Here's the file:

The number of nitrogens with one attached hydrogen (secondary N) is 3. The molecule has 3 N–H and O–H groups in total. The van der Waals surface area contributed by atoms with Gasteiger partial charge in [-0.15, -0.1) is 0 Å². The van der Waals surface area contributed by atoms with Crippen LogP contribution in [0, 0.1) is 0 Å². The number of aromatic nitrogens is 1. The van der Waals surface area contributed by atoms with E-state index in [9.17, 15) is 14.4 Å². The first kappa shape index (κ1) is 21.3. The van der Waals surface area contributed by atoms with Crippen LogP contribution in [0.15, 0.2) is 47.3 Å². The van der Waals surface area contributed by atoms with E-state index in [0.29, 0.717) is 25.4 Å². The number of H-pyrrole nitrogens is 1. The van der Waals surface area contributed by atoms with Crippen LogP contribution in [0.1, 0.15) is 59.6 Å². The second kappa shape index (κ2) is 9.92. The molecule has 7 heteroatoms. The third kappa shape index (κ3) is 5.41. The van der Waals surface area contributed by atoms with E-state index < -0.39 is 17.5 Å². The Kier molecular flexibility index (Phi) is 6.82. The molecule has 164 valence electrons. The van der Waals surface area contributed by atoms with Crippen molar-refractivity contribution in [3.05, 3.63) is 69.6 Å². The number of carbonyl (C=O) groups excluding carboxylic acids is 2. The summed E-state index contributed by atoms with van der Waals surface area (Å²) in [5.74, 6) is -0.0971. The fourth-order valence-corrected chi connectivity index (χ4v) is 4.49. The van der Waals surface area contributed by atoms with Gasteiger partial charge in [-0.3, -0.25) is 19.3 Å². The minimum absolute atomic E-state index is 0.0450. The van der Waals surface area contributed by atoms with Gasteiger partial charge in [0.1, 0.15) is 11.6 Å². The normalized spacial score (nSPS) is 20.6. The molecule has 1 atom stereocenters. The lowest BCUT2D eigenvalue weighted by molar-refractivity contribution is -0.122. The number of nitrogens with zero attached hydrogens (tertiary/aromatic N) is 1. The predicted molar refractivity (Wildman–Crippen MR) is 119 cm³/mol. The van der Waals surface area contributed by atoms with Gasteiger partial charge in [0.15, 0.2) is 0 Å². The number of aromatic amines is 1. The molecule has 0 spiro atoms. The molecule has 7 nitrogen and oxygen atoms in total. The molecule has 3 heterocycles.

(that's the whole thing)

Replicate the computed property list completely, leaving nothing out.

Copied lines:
The number of nitrogens with one attached hydrogen (secondary N) is 3. The molecule has 3 N–H and O–H groups in total. The van der Waals surface area contributed by atoms with Gasteiger partial charge in [-0.15, -0.1) is 0 Å². The van der Waals surface area contributed by atoms with Crippen LogP contribution in [0, 0.1) is 0 Å². The number of aromatic nitrogens is 1. The van der Waals surface area contributed by atoms with E-state index in [9.17, 15) is 14.4 Å². The first kappa shape index (κ1) is 21.3. The van der Waals surface area contributed by atoms with Crippen LogP contribution in [0.15, 0.2) is 47.3 Å². The van der Waals surface area contributed by atoms with E-state index in [0.29, 0.717) is 25.4 Å². The number of H-pyrrole nitrogens is 1. The van der Waals surface area contributed by atoms with Crippen LogP contribution in [0.1, 0.15) is 59.6 Å². The second kappa shape index (κ2) is 9.92. The molecule has 7 heteroatoms. The third kappa shape index (κ3) is 5.41. The van der Waals surface area contributed by atoms with E-state index < -0.39 is 17.5 Å². The Kier molecular flexibility index (Phi) is 6.82. The molecule has 164 valence electrons. The van der Waals surface area contributed by atoms with Crippen molar-refractivity contribution in [3.05, 3.63) is 69.6 Å². The number of carbonyl (C=O) groups excluding carboxylic acids is 2. The summed E-state index contributed by atoms with van der Waals surface area (Å²) in [5.74, 6) is -0.0971. The fourth-order valence-corrected chi connectivity index (χ4v) is 4.49. The van der Waals surface area contributed by atoms with Gasteiger partial charge in [-0.3, -0.25) is 19.3 Å². The minimum absolute atomic E-state index is 0.0450. The van der Waals surface area contributed by atoms with Gasteiger partial charge in [0.1, 0.15) is 11.6 Å². The normalized spacial score (nSPS) is 20.6. The molecule has 1 atom stereocenters. The lowest BCUT2D eigenvalue weighted by molar-refractivity contribution is -0.122. The number of nitrogens with zero attached hydrogens (tertiary/aromatic N) is 1. The predicted molar refractivity (Wildman–Crippen MR) is 119 cm³/mol. The van der Waals surface area contributed by atoms with Gasteiger partial charge in [0.15, 0.2) is 0 Å². The number of aromatic amines is 1. The molecule has 0 spiro atoms. The molecule has 7 nitrogen and oxygen atoms in total. The molecule has 3 heterocycles.